Soon the family disappeared down the steps and he listened with relief to the fading sound of the girl’s laughter and the dog’s excited barking. Why had he never had a happy family life like that? Then it came to him. Rubbish parents, that’s why.
That's the end of the free extract folks. There is more to Chapter 2 than this and there are 20 chapters in the book. You're getting near to a murder! Who will it be?
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"With suspense and interesting plot twists, as well as a series of well developed characters that add to the unique storyline, Ian Kingsley has written a thrilling mystery that the reader will not be able to put down, once started." (kratzy - Amazon.com reader review)
"Ian Kingsley has written a phenomenal mystery story that has all the elements of a murder mystery combined with the suspense of a thriller... I highly recommend this book to any fan of a good mystery or thriller. It really keeps the reader guessing with all the twists and turns." (Bookworm - Amazon.com)
"Sandman" is a modern thriller by Ian Kingsley that keeps the reader captured in the twists of a story with many underpinnings... This book is perfect for vacation reading, but will also definitely please everyone that is a fan of serious mystery books. (kratzy - Amazon.com)
"Sandman" by Ian Kingsley is a book that begs to be read. From page one, you are drawn into the story created and you won't want to put it down. The thrills and chills normally associated with mystery/thriller novels are all there in bright and shiny color just waiting for an idle afternoon needing a kick start. (GR - Amazon.com)
"An emotional thriller with just enough twists to keep the ending undistubed by the reader's attempts at guessing... perfect for that weekend escape to the beach, just don't let your imagination run away with you." (G. Reba - Amazon.com)
"Set in lovely scenery this book is really enjoyable and gripping. It's very hard to put down once you start reading it and will keep you guessing right to the end. Highly recommended." (Alison Cole - Amazon.co.uk)
"You've got a page turner on this one and it will not disappoint. Will the family rise about it or will it take its toll and tear everyone apart? ... This is one to give out to your friends and to keep on the shelf for that late rainy night." (M. Stanhope - Amazon.com)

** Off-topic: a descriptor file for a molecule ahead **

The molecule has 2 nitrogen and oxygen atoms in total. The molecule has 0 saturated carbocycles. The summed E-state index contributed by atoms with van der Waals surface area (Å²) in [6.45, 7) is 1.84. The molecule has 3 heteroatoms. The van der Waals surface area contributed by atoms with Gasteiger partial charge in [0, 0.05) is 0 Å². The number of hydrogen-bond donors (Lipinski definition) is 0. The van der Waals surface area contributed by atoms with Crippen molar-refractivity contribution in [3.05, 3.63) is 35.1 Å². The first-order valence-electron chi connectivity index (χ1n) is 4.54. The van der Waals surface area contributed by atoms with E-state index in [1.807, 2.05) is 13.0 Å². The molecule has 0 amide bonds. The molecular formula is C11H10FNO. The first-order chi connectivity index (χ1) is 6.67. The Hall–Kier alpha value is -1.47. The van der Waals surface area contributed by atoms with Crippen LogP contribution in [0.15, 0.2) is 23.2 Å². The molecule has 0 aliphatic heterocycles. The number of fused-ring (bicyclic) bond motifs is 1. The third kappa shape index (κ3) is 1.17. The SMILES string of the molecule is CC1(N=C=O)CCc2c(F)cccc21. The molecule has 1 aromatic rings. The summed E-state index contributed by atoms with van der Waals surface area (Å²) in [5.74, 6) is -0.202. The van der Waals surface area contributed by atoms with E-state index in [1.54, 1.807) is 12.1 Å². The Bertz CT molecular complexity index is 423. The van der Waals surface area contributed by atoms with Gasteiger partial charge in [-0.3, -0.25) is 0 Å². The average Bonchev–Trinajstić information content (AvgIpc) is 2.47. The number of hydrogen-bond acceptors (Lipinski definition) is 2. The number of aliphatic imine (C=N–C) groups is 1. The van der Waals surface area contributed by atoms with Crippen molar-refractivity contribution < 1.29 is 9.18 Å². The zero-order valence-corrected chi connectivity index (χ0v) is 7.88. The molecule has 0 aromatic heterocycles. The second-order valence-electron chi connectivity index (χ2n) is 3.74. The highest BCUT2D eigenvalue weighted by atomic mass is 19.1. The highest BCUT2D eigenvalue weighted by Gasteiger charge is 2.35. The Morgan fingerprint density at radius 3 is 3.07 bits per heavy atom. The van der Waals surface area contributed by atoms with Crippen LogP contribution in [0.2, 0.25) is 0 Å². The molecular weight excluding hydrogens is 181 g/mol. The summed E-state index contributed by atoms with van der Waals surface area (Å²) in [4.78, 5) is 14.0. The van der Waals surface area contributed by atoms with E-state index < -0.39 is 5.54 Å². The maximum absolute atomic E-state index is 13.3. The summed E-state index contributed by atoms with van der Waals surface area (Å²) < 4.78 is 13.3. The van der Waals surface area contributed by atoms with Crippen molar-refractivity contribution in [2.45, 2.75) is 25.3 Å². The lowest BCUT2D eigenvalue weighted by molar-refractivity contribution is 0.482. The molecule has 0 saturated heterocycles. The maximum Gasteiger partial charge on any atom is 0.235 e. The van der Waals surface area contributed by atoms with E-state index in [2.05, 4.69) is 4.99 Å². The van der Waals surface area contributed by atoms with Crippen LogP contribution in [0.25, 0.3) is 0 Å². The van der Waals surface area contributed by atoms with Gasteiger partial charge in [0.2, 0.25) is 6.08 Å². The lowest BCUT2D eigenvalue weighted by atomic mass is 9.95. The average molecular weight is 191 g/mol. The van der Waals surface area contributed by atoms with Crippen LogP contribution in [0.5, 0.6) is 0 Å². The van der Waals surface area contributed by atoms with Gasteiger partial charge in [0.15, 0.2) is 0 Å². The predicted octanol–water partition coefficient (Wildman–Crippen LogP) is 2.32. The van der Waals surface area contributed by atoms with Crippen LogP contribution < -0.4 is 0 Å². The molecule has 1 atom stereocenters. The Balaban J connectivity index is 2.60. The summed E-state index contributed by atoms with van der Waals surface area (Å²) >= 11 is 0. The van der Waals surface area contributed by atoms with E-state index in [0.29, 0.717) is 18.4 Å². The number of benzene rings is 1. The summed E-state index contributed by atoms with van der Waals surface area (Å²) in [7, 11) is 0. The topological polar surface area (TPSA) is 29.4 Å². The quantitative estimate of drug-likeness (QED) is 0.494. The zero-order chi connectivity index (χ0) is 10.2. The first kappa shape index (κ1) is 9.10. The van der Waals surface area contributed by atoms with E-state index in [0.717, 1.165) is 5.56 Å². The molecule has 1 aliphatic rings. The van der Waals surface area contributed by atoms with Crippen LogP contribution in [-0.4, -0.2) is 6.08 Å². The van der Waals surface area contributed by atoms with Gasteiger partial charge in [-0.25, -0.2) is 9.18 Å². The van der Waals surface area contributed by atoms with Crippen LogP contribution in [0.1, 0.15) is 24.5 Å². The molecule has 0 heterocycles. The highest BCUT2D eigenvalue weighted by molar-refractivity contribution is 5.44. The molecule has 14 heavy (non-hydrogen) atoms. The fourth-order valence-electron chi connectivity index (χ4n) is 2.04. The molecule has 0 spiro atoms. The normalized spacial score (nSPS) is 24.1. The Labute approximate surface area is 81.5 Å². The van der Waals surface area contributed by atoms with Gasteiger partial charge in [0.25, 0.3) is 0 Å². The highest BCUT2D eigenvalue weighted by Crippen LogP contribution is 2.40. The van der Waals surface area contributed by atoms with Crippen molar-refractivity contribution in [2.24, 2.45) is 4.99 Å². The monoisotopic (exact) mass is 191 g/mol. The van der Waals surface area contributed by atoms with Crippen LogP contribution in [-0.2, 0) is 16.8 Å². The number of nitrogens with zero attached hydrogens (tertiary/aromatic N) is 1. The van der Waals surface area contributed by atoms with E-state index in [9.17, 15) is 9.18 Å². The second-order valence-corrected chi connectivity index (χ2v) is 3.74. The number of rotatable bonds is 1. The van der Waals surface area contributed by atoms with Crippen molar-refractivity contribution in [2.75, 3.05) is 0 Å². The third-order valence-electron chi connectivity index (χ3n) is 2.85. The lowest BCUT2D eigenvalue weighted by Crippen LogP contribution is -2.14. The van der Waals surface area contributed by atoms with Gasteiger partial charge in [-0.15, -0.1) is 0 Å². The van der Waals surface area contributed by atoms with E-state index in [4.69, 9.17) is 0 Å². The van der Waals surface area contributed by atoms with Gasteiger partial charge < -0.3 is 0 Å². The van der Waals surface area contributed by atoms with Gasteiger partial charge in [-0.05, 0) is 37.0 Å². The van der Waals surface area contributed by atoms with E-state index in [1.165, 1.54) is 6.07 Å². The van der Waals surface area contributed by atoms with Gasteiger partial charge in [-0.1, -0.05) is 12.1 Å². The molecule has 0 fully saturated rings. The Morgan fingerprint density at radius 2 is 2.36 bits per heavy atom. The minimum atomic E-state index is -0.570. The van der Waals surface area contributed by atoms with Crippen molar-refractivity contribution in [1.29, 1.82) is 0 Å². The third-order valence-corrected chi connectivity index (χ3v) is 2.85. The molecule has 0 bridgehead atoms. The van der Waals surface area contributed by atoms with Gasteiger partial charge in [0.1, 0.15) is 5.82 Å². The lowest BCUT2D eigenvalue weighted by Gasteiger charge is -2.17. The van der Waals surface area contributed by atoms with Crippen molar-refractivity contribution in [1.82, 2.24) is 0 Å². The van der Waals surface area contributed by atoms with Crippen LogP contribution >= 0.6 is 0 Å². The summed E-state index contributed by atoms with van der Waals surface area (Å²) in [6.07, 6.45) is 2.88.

"Readers can't help turning the pages compulsively as we are seduced with small details and quick punchy dialogue... nothing is as it seems... it made me think I was watching a movie focusing on several characters that are all subtly interwoven into the threads of each other's lives... a novel you may want to re-read, once for the sheer thrill of the story, and again to fully absorb its implications." (Norm Goldman - Amazon.com Top 500 Reviewer)
"I found this a gripping book that was hard to put down. The characterisations and dialogue are very realistic and good. All in all a very enjoyable read. I'll be keeping an eye out for any future Ian Kingsley fiction." (C. Thwaite - Amazon.co.uk)
"You are able to relate to the Vincent family and are able to sympathize with them as well. Although you may think you have this book all figured out, trust me you don't, wait until the end." (Michele Tater - The Couch Tater Review)
"A must read book. I didn't know how this book would end until the last few pages. There were lots of twists. Just couldn't put the book down and read it in 24 hours." (JJ - Amazon.co.uk)
"A very exciting gripping read. I loved this book. Couldn't put it down, very engrossing and kept you thinking right to the end. Would definitely recommend this book." (Mel H - Amazon.co.uk)
"This book kept me enthralled right to the end. In fact I couldn't put it down. It had lots of twists and turns and kept me guessing right to the end. I hope the author writes more psychological thrillers." (emmie - Amazon.co.uk)
"A real page-turner. Ian Kingsley provides very believable, well-developed characters, but nothing is as it seems. Every character has motive and each motive can be traced back to the murder; it's a perfect crime novel. It keeps readers guessing." (Book-lover - Amazon.com)